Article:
BROSSARD, Que. - One of Jeff Halpern's first acts as a Montreal Canadien was to shoot a hole-in-one at the team's charity golf tournament.
Maybe that was an omen for the 34-year-old unrestricted free agent who had to wait until Sept. 7 to find a team, finally signing a US$600,000, one-year contract with the Canadiens. It came on the second hole Thursday at Laval-Sur-La-Lac, a soft eight-iron from 135 yards.
''I got a lot of high fives,'' Halpern said Friday. ''I don't want to get too good at golf because that means the seasons are shorter.''
The Canadiens are looking to the versatile forward who split last season between the Tampa Bay Lightning and the Los Angeles Kings as a checking centre or winger who is strong in the faceoff circle.
Halpern is looking at the Canadiens as a team that reached the NHL Eastern Conference final last spring and hopes to be among the top teams again.
''I've said since Day 1, to continue to play in the NHL and be part of this is a dream come true,'' Halpern said Friday as players took medical and fitness tests to open training camp for the 2010-11 season. ''The chance to win a Stanley Cup is No. 1 on my list.
''I've played 11 years and haven't got that chance. Everything else is secondary. You dream of winning a Cup, but winning one in Montreal I think would be clearly the best thing to do in the hockey world.''
The Canadiens lost a centre when they let free agent Glen Metropolit sign in Switzerland. Many thought they would promote a young player like Lars Eller or Ben Maxwell to that spot, but general manager Pierre Gauthier reached out to Halpern.
''He's a right-handed faceoff person, well above average on faceoffs, and he's also a good penalty killer,'' said Gauthier. ''That might mean we can use some of our offensive players (such as Tomas Plekanec) immediately after a penalty kill instead of using them to kill penalties.''
Halpern had only nine goals and 10 assists in 71 games in an admittedly sub-par 2009-10 season, and was particularly quiet with the Kings, with whom he had two assists in 16 regular-season games after a late-season trade.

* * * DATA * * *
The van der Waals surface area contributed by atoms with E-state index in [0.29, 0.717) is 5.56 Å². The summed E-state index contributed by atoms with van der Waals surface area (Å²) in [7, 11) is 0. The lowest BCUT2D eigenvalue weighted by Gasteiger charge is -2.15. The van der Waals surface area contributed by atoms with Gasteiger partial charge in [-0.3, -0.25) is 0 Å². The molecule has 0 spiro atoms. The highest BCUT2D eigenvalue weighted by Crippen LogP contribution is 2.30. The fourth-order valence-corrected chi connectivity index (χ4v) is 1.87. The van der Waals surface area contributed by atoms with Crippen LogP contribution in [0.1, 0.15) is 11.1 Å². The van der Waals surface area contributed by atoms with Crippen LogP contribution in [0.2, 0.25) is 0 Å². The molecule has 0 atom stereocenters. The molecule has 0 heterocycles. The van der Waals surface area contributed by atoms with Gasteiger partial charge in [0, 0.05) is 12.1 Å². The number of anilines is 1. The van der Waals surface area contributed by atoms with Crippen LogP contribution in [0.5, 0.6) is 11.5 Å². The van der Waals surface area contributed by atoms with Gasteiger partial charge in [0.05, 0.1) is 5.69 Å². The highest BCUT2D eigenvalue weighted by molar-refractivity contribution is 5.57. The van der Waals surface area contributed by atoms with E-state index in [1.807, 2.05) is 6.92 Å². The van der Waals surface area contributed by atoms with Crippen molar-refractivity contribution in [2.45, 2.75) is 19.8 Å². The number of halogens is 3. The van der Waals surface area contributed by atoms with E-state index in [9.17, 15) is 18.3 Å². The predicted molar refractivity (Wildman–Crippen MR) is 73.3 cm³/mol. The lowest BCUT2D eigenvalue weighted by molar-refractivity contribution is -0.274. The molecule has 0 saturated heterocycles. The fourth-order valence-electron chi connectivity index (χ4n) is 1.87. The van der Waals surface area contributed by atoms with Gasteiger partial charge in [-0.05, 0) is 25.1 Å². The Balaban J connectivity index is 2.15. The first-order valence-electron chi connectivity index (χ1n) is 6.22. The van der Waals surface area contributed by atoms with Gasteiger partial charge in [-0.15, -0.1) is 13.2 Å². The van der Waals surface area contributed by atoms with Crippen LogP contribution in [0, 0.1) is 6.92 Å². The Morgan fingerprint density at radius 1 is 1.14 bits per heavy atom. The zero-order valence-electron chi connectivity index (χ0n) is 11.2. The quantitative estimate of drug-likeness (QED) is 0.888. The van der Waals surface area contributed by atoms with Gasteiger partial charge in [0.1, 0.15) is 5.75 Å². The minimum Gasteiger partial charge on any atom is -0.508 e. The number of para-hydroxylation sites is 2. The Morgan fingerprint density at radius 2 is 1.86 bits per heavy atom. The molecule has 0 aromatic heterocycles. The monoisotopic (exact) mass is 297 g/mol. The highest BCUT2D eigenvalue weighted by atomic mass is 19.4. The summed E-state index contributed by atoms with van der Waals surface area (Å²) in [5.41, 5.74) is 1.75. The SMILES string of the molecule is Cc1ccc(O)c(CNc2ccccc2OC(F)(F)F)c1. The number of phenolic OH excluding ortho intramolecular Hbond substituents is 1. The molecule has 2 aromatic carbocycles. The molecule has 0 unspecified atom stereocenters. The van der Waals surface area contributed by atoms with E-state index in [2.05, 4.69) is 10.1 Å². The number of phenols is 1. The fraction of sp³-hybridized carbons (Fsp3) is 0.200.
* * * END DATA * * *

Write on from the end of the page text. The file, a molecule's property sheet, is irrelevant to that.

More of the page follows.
His best year on attack was 2003-04 with Washington when he had 19 goals and 27 assists, but he has always been strong defensively. And he served as captain of the Capitals in 2005 and also wore the C for the United States at the 2008 world championship in Halifax and Quebec City.
The Princeton University grad, the first Washington-area product to play for the Caps, liked what he saw in his games against Montreal last season and can't wait to start playing for them, especially with the Bell Centre filled to its 21,273-seat capacity for every game.
''It was always strong goaltending, strong defence, a well-coached team with a lot of fast forwards that buzz and wear you down,'' he said. ''You felt you were playing against a team when you played Montreal and it wasn't just a burst, it was a 60-minute battle.
''It's a good group of guys in there. It looks like a group that gets along with one another, which in the course of a long season is able to handle things that don't go well. You look at them as an exciting team. These guys are excited about what they did last year, but the exciting thing is they're all talking about how they want to improve on last year.''
The Canadiens begin on-ice workouts on Saturday, but veteran defencemen Andrei Markov and Roman Hamrlik won't be among them.
Markov is still recovering from a torn knee ligament suffered during the playoffs while Hamrlik twisted a knee in a pre-camp scrimmage this week.
''It's day to day and we'll see how I feel (on Saturday), but hopefully I'll be able to get back in shape for the start of the season,'' said Hamrlik. ''We were in a 5-on-5 scrimmage, someone pushed me a little and I felt some pain.
''It's frustrating, but it's better to happen now than during the season. Hopefully it's nothing serious.''
Markov said his knee is still a little weak but gets stronger each day. He set no timetable for a return, which is expected in November.
''I'd like to come back tomorrow but it's not possible,'' he said. ''I'm happy with my rehab. I feel good.''